The Sámi artists Máret Ánne Sara, Anders Sunna, and Pauliina Feodoroff will represent Sápmi at the 2022 Venice Biennale, where they will transform the Nordic pavilion into a Sámi pavilion. This was revealed at a press conference streamed by the Office for Contemporary Art Norway (OCA) from the Sámi Parliament in Karasjok this Wednesday. In a press release, OCA describes the Sámi participation as a historic moment: “For the first time, only Sámi artists will be presented in a national pavilion at the Venice Biennale, and for the first time, the Sámi will be recognised as a nation in a pavilion that bears their name.”
Katya García-Antón, director of OCA, will curate the pavilion together with Sámi researcher Liisa-Rávná Finbog and Sámi nature conservationist Beaska Niillas, both of whom practise duodji – a practise that is commonly associated with traditional crafts, but is more accurately understood as a worldview. García-Antón believes that the coronavirus pandemic, the effects of climate change, and the awareness of issues surrounding decolonisation have prompted an increased focus on the future of humans and the planet, and on alternatives to what we are doing now.
She told Kunstkritikk that the three artists are guiding voices of their generation, who “counteract the impact that colonialism has had on their lives, bringing together experiences shared by so many people, both Indigenous and non-Indigenous, in our world today.”
Sápmi is the territory spanning Finland, Norway, Russia, and Sweden traditionally inhabited by the Sámi, an Indigenous People. Sunna, Feodoroff, and Sara all come from different part of the region. Hailing from Kieksiisvaara in the Swedish part of Sápmi, Anders Sunna works with painting, graffiti, and sculpture. He creates politically-charged images that problematise the abuse of power, the exploitation of land and natural resources, and racist persecution of the Sámi people. “Having this happen now means a lot to Sápmi, but being able to represent Sápmi is also important to my own work as an artist,” Sunna told Kunstkritikk.
Feodoroff is a Skolt Sámi artist, theatre director, and conservationist from the Finnish and Russian parts of Sápmi. She has previously been president of the Saami Council and highlights how the Sámi community has been assimilated by and subject to the laws of the four nation states that have established themselves over Sápmi. Feodoroff describes the transformation of the Nordic pavilion into a Sámi pavilion as “an act of solidarity for those nations, such as ours, that do not have a national state as a way of organizing and governing ourselves,” adding that, “the national states are going through an identity and existential crisis, in the midst of collapsing ecosystems and rootlessness.” She thinks the prevailing inequality between the majority populations and the Sámi people is mainly due to the lack of autonomous government. “We do not have a national state. And still, we do not want one. We already have our own ways of being. Just let us be.”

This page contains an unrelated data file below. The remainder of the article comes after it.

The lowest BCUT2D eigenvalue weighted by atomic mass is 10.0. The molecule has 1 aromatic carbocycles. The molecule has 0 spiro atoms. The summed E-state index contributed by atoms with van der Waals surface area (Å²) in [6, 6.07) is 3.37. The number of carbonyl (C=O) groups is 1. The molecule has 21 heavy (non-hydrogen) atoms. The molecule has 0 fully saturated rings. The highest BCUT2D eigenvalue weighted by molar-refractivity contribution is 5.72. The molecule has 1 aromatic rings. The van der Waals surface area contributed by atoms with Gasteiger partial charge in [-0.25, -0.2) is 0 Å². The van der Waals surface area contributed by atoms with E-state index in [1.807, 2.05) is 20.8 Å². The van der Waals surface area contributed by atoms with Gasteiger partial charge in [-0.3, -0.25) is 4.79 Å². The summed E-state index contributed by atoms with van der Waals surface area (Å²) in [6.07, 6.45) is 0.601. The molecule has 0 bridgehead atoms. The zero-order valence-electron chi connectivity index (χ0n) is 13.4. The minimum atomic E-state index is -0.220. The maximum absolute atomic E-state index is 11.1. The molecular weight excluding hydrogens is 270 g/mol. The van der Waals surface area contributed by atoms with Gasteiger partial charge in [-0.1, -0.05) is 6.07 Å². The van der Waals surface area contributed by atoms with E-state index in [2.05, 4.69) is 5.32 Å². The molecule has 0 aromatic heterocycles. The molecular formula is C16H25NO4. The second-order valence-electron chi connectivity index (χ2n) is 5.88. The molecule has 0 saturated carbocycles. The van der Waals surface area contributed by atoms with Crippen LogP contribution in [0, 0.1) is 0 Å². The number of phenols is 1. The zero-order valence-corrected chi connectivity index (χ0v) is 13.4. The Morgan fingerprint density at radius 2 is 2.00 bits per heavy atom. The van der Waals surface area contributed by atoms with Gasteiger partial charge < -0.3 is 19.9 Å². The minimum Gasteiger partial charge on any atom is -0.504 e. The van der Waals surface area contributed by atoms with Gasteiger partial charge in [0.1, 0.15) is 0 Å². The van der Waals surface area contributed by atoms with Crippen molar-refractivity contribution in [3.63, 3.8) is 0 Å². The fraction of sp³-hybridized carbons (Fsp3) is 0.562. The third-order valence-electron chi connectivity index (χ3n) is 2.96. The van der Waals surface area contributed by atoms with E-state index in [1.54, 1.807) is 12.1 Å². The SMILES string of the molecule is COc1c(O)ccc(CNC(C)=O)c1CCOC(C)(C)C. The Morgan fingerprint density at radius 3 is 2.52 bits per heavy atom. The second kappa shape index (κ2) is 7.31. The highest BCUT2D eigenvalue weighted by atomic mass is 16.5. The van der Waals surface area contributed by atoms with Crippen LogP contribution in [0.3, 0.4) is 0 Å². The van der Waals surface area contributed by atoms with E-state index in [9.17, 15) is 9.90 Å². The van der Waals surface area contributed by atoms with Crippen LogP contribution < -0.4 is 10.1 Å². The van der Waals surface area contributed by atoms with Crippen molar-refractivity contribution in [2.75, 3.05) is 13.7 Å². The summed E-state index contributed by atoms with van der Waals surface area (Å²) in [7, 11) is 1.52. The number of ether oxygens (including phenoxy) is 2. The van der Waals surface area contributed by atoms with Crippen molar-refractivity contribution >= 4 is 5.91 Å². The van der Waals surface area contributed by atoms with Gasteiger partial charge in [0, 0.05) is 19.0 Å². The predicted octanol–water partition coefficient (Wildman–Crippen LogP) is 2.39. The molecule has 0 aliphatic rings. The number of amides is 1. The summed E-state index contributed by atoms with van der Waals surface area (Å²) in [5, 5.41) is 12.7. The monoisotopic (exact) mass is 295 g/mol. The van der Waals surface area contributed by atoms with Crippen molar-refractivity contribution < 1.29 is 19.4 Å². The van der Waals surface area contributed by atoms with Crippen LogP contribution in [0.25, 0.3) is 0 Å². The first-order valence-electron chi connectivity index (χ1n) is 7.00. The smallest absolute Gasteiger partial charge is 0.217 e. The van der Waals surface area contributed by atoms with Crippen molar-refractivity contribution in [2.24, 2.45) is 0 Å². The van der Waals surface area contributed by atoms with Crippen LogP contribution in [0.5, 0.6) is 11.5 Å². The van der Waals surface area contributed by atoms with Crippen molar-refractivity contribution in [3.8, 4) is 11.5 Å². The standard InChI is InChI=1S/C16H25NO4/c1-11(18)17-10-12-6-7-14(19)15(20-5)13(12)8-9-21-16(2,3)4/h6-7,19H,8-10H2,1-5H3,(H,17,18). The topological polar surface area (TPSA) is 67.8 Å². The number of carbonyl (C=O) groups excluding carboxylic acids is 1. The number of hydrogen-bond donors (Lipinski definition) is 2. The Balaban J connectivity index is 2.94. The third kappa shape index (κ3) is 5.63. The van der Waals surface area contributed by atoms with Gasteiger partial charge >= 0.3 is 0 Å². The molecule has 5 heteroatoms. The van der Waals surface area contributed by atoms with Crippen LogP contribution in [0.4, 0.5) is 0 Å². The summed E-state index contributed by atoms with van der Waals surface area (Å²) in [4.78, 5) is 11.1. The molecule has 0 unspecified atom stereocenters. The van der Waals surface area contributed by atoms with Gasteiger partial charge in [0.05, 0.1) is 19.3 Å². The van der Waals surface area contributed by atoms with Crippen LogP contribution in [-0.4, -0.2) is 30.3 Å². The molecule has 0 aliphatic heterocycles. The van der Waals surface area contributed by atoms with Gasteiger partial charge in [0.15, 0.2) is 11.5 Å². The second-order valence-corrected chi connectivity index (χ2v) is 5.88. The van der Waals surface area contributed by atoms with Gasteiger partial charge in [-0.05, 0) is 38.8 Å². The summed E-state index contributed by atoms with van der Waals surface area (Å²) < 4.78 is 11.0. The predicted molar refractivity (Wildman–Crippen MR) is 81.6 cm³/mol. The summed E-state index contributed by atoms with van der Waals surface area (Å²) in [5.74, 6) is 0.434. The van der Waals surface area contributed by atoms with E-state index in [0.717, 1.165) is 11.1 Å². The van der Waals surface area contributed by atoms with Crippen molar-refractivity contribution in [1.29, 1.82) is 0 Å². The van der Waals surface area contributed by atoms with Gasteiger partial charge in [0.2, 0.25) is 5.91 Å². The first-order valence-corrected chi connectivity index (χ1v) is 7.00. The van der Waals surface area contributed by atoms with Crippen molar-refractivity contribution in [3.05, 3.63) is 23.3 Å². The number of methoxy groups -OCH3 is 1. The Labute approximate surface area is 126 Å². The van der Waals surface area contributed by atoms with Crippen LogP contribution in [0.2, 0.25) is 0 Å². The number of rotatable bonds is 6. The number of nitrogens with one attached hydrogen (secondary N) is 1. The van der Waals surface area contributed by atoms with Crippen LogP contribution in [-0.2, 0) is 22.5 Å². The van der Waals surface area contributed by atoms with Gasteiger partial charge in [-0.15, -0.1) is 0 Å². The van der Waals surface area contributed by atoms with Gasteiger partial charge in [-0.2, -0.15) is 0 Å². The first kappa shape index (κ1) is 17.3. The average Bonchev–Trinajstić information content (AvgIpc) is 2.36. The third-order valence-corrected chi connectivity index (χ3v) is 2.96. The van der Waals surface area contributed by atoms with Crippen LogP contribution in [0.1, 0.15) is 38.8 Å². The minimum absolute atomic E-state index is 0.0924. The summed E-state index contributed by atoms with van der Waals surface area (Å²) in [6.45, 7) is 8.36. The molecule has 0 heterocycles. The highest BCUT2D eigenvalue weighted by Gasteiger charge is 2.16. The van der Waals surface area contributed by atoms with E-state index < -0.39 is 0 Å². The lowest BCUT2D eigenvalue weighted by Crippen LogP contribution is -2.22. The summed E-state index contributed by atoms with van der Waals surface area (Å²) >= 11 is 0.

Máret Ánne Sara believes that the artists’ Indigenous perspective, thoughts, works, and presence make an important contribution to the colonial setting of the national pavilions in Venice. “This reversal and recognition of our presence may in itself change the energy, the experience and perception of the place, of the origins of nation states, and of what we today call the Nordic countries,” Sara said. In 2017, she contributed Pile o’Sápmi to Documenta 14, a work comprising four hundred reindeer skulls, in a pointed political protest against the Norwegian authorities’ forced slaughter of a flock of reindeer herded by Sara’s brother.
OCA’s project team also includes international Indigenous advisers Brook Andrew, who curated the Sydney Biennale in 2020, and artist and educator Wanda Nanibush. Each participating artist has also chosen an individual elder to guide them. Feodoroff will be guided by Sámi educator and professor emeritus Asta M. Balto, Sara by reindeer herder and Sámi knowledge bearer Káren Utsi, and Sunna by Sámi professor of law and yoiker Ánde Somby.
Postponed one year due to the pandemic, the 59th Venice Biennale is scheduled to open to the public on 23 April 2022 and run until 27 November.